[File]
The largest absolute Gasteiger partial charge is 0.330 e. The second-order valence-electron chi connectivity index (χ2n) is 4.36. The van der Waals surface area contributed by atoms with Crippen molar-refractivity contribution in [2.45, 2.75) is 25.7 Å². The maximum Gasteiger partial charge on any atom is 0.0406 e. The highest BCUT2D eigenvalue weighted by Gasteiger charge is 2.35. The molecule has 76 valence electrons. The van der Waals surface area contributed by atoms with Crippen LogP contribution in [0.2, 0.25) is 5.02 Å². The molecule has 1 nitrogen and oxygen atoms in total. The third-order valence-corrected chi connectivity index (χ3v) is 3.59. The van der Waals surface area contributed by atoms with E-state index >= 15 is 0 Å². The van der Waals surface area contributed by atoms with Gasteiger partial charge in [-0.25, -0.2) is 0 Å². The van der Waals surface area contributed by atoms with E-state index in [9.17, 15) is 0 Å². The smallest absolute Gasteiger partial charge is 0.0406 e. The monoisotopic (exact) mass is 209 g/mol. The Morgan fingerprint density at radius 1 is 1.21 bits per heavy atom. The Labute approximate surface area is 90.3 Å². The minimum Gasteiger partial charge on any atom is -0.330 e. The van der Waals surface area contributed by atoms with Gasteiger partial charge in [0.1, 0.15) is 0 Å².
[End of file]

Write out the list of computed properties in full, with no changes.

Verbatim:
The largest absolute Gasteiger partial charge is 0.330 e. The second-order valence-electron chi connectivity index (χ2n) is 4.36. The van der Waals surface area contributed by atoms with Crippen molar-refractivity contribution in [2.45, 2.75) is 25.7 Å². The maximum Gasteiger partial charge on any atom is 0.0406 e. The highest BCUT2D eigenvalue weighted by Gasteiger charge is 2.35. The molecule has 76 valence electrons. The van der Waals surface area contributed by atoms with Crippen LogP contribution in [0.2, 0.25) is 5.02 Å². The molecule has 1 nitrogen and oxygen atoms in total. The third-order valence-corrected chi connectivity index (χ3v) is 3.59. The van der Waals surface area contributed by atoms with E-state index >= 15 is 0 Å². The van der Waals surface area contributed by atoms with Gasteiger partial charge in [-0.25, -0.2) is 0 Å². The van der Waals surface area contributed by atoms with E-state index in [9.17, 15) is 0 Å². The smallest absolute Gasteiger partial charge is 0.0406 e. The monoisotopic (exact) mass is 209 g/mol. The Morgan fingerprint density at radius 1 is 1.21 bits per heavy atom. The Labute approximate surface area is 90.3 Å². The minimum Gasteiger partial charge on any atom is -0.330 e. The van der Waals surface area contributed by atoms with Gasteiger partial charge in [0.1, 0.15) is 0 Å².